Zimbabwe

Zimbabwe has suffered from years of misrule, corruption and endemic violence. Our local partner, the Envision Zimbabwe Women’s Trust, has been working in Murewa and Hurungew districts since 2008 to address a deeply embedded culture of violence by training local traditional leaders and engaging the police force in conflict transformation.

 

Voices from the ground: standing up for human rights in Burundi

An excerpt from a feature exploring our justice and human rights work in Burundi

Later in the week, I meet with some of the Citizen Reporters. The value of their work becomes even clearer because as well as reporting on violence, they respond to it. Drawing on their background in human rights and peacebuilding, the Citizen Reporters support those who are arrested without charge, or are victims or other abuses.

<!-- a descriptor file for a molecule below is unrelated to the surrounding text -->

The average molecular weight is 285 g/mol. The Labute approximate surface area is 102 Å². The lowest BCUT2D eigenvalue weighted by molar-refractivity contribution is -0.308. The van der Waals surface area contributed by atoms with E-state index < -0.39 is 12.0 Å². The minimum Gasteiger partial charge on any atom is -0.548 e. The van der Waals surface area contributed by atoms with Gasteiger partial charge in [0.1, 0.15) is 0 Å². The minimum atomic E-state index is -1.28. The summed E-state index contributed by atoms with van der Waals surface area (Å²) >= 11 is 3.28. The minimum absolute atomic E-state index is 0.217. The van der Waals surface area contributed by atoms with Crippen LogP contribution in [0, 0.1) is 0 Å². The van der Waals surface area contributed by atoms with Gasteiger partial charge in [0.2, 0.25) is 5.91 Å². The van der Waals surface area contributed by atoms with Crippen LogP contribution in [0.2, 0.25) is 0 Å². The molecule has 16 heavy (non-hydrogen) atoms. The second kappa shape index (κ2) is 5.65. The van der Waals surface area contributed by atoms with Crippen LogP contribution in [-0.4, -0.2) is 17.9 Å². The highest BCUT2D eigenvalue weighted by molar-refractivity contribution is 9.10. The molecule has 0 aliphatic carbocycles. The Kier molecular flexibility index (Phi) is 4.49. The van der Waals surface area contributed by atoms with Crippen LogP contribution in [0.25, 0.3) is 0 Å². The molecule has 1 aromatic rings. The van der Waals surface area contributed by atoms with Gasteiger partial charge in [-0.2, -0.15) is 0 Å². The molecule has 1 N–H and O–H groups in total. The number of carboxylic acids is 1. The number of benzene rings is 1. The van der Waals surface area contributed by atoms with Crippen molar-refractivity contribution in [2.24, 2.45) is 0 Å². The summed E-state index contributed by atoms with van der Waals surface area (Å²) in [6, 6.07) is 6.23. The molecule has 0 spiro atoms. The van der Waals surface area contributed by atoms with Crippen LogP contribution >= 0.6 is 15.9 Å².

As one Citizen Reporter, Jean, told me: “Sometimes when we ask [the police] for the charges against people, they ask us what authority we have.”

“‘So it’s you who works with Human Rights Watch,’ they say.”

The authorities mean this as a generic term for human rights groups, and it’s clearly intended as a threat – one that prevents people from trying to find out what has happened to their friends and family. This is where the Citizen Reporters help.

“We try and support people to ask after their own,” Jean says. “We go with them when they ask the police and the military for information, acting as witnesses in case anything happens.”

Others are presumed guilty by association, “I know a guy who was arrested three times in a week,” says Claver, a different member of staff.

Read the feature

 

Updates from the field

The life of a human rights defender in Burundi

Today is Human Rights Day, commemorating the adoption of the Universal Declaration of Human Rights in 1948.Read more »

 

Other issues we tackle

Read expert analysis on Insight on Conflict